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Jump-start your program's physical activities with a PEP grant

By Jillian Luchner

On your mark, get set, go! The Department of Education has released its 2016 grant applications (CFDA 84.215) for the Carol M. White Physical Education Program awards, known as PEP grants. PEP grants fund programs that instruct students in healthy eating habits and nutrition and provide opportunities for physical fitness.

Both local school districts (LEAs) and community based organizations (CBOs) can apply for the grants. Many times, school-based applicants work with out-of-school time providers to apply together. For an example of a school system partnering with an afterschool provider using PEP grants, read about the partnership between Pittsfield Massachusetts Public Schools and the local YMCA.

Give your application a competitive edge.

Partnerships that include LEAs, CBOs, and local health and nutrition partners receive competitive priority points on their applications. In addition to partnerships, competitive priority points are also given for a focus on non-academic skill development and on high-need students from low-performing schools. About 15 programs will be awarded grants in this cycle, ranging from an estimated $200,000 to $800,000.  

Some organizations and companies, such as SPARK, a provider of tailored physical education programs, offer resources to help potential applicants better understand the application process.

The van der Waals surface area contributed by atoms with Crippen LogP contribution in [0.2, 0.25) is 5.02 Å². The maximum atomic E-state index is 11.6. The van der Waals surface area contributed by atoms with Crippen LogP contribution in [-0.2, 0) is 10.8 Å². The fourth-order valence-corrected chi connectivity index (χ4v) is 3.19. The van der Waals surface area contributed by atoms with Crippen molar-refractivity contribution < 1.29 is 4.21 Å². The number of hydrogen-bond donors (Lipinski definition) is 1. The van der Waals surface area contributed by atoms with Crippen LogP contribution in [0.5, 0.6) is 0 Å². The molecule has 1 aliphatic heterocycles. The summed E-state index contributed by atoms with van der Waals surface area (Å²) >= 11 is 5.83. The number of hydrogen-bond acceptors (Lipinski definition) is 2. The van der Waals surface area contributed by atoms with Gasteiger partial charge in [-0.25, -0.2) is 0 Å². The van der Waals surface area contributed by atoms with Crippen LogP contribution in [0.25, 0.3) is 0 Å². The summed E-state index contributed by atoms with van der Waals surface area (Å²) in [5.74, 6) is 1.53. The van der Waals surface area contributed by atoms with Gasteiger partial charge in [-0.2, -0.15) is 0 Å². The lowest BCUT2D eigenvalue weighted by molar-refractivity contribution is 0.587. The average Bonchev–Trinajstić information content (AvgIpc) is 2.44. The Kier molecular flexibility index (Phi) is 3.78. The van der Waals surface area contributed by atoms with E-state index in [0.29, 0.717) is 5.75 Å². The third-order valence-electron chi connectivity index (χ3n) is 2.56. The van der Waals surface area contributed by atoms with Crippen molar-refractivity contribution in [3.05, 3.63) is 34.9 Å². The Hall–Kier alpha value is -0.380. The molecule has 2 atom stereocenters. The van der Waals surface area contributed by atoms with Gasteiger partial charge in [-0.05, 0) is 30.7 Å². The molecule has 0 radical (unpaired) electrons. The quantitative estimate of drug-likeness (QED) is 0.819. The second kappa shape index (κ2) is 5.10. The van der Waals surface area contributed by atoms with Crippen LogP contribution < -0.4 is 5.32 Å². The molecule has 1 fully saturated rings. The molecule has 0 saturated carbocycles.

The deadline to apply is May 20, 2016. 

This year may mark the last opportunity to apply for PEP grants. The 2015 signing of the new national education law, the Every Student Succeeds Act (ESSA), combined the specific designated funding stream for PEP with many other programs into a block grant.

The block grant allows school districts to choose how to spend their allocations among a variety priorities, such as STEM education, physical education, counseling programs, and the arts. A district could therefore choose to spend more on physical education or less, depending on how the district’s mandated local needs assessment maps out the area’s priorities. Physical education advocates are mostly pleased with the changes to the national education law, which will now allow states to use Title I funding, the largest pool of funding in the law, for physical activity and will still provide additional funding through Title IV A.

However, the amount of funding available for the programs in Title IV A is currently contentious. ESSA authorized funding for block grants at $1.6 billion, while President Obama's budget for 2017 would allocate about a third of the allowed level ($500 million). A coalition of groups have organized for more funding up to the allowed level. 

Applying for a PEP grant now may give your district and program the attention to physical education and wellness it needs to continue operations under the block grant formula.

Physical wellness is the foundation of student advancement. Learn more about health and wellness in the Afterschool Alliance’s Issue Briefs, and consider signing up to be a leader in the fight against childhood obesity.